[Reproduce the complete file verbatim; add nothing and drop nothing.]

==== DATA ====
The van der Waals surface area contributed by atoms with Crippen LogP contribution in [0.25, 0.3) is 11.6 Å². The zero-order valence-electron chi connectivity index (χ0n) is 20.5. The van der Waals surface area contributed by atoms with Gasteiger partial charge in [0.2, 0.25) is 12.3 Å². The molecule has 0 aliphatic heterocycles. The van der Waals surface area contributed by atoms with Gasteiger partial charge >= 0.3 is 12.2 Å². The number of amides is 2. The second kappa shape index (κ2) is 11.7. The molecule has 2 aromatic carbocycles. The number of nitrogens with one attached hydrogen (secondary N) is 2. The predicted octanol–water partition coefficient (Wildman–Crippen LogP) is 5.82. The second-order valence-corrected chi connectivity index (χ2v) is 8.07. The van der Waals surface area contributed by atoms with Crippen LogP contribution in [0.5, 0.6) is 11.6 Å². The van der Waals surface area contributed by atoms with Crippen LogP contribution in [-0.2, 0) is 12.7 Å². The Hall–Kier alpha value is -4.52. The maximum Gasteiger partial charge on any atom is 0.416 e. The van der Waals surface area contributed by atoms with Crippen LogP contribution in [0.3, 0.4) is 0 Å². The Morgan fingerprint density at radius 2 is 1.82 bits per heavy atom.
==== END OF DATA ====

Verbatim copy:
The van der Waals surface area contributed by atoms with Crippen LogP contribution in [0.25, 0.3) is 11.6 Å². The zero-order valence-electron chi connectivity index (χ0n) is 20.5. The van der Waals surface area contributed by atoms with Gasteiger partial charge in [0.2, 0.25) is 12.3 Å². The molecule has 0 aliphatic heterocycles. The van der Waals surface area contributed by atoms with Gasteiger partial charge >= 0.3 is 12.2 Å². The number of amides is 2. The second kappa shape index (κ2) is 11.7. The molecule has 2 aromatic carbocycles. The number of nitrogens with one attached hydrogen (secondary N) is 2. The predicted octanol–water partition coefficient (Wildman–Crippen LogP) is 5.82. The second-order valence-corrected chi connectivity index (χ2v) is 8.07. The van der Waals surface area contributed by atoms with Crippen LogP contribution in [0.5, 0.6) is 11.6 Å². The van der Waals surface area contributed by atoms with Crippen LogP contribution in [-0.2, 0) is 12.7 Å². The Hall–Kier alpha value is -4.52. The maximum Gasteiger partial charge on any atom is 0.416 e. The van der Waals surface area contributed by atoms with Crippen LogP contribution in [0.3, 0.4) is 0 Å². The Morgan fingerprint density at radius 2 is 1.82 bits per heavy atom.